Pretty soon you’re talking real money

There are about 7.5 million subprime mortgages floating around in the USA right now. These are at the root of the current financial crisis, for which Paulson has proposed a $700 billion bank handout bailout.

Note that he wants to give the money to the banks. After the banks get that money, the borrowers are still going to be in default.

I realize the situation isn’t as simple as this, but just for grins, let’s attack the problem from the other end. The bailout amount works out to a little over $90,000 per subprime mortgage (not all of which are in default, but let’s include all of them anyhow). Imagine if the government forced the banks holding all those toxic loans to rewrite them as fixed-rate mortgages at reasonable rates, and set up what Republicans like to call a “personal account” for each homeowner with a subprime mortgage. Stick that $90,000 in the account, let it accrue interest, and use the principal and interest to supplement the amount that the homeowner can pay. Suddenly the mortgages look a lot more viable to the banks, which would restore liquidity to the market. And people don’t get thrown out of their homes.

I’m sure there’s a perfectly logical reason why this kind of welfare is bad, but the kind of welfare Paulson wants is good.

7 thoughts on “Pretty soon you’re talking real money”

  1. I have substantial objections to plans presented by Dodd and Paulson, but the problem is that banks have a liquidity problem – the banks can’t trade these mortgage-backed assets for more capital to lend to other businesses as operating capital. The reason why it’s a serious governmental issue is that because credit has dried up small and medium businesses can’t borrow to expand, and instead have to lay people off to balance their books. And because credit is so tight, these businesses are under extra pressure to balance their books as lenders call loans in.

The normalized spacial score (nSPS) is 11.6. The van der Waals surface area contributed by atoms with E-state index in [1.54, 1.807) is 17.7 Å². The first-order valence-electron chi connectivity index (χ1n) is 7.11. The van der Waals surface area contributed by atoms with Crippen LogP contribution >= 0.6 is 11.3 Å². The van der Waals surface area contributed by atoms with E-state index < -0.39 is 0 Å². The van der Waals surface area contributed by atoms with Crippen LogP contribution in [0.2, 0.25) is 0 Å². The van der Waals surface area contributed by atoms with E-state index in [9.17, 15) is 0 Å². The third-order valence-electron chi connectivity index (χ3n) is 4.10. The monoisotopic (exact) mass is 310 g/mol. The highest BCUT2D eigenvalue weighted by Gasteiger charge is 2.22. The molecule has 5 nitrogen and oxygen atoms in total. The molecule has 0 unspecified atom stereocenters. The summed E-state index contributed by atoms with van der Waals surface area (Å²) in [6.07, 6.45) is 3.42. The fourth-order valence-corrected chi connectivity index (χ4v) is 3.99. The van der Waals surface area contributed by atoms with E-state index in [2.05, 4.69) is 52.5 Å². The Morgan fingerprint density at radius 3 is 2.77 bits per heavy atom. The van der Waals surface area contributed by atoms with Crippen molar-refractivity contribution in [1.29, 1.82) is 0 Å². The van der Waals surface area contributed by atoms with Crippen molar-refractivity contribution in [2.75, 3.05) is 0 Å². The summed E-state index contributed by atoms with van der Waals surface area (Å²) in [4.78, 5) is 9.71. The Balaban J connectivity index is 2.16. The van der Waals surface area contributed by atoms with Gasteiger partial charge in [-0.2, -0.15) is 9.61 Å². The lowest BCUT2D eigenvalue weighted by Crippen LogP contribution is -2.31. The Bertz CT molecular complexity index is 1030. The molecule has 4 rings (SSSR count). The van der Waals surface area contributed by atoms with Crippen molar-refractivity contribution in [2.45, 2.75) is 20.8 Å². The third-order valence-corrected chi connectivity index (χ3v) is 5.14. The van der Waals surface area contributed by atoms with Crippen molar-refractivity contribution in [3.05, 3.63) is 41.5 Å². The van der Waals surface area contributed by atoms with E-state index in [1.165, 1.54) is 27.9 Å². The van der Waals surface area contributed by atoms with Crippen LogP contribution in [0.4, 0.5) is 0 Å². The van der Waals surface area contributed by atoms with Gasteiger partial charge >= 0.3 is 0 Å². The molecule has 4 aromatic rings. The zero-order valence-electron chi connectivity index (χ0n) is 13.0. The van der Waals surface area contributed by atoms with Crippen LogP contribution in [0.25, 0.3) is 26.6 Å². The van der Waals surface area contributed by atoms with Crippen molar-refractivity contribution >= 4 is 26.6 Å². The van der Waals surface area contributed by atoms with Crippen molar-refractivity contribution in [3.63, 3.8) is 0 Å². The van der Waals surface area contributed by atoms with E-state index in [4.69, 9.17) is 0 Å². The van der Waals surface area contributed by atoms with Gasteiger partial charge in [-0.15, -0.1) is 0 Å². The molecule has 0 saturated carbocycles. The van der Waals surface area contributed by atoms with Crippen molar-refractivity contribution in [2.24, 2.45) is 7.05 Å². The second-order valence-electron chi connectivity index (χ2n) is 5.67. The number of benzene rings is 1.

I think your plan is more just, but it doesn’t address the same problem Treasury and Congress want to address, the shortage of available funds to lend to other businesses as working capital.

  2. To be clear, I’m offering my “plan” mostly just to illustrate the hypocrisy of corporate welfare, but I do think it would be effective in restoring liquidity.

    The banks can’t trade these MBSs because everyone considers them to be toxic waste. If they were all suddenly co-signed by Uncle Sam (or for that matter, if Uncle Sam just paid down everyone’s note by $90K in one lump sum and re-amortized the loans), suddenly most of that toxic waste would be much more viable, and would get traded around more freely. Am I still missing something?

  3. It makes sense to me. I’ve been having similar thoughts, but more in the vague “there has to be a way to give the money to the people to pay the suck mortgages.”

    Of course, this welfare is bad because it goes to people in the middle class. Instead of the banks just getting the money directly, they have to wait for the money over time like a regular mortgage. That’s not nearly as profitable on paper as just infusing the market with capital so the gamblers can keep gambling.

    You should put this up as a petition to send to Congress. Basically outlining the principle that Congress should assist the homeowners with a guarantee account like you suggest. Managed by FDIC perhaps, and perhaps only on your homestead property. Additionally, the Congress must enact regulation to prevent these predatory lending practices.

    Use the interest to pay for universal health care.

  4. McChris isn’t entirely accurate. We’ve just been approved for large equity AND lines of credit with two of the banks on the bail out list for a small family business in Texas.

  5. Thanks NobodobodoN, I’d never heard of her, but I like what she has to say. The “Mama” related video is a pretty good rant too.

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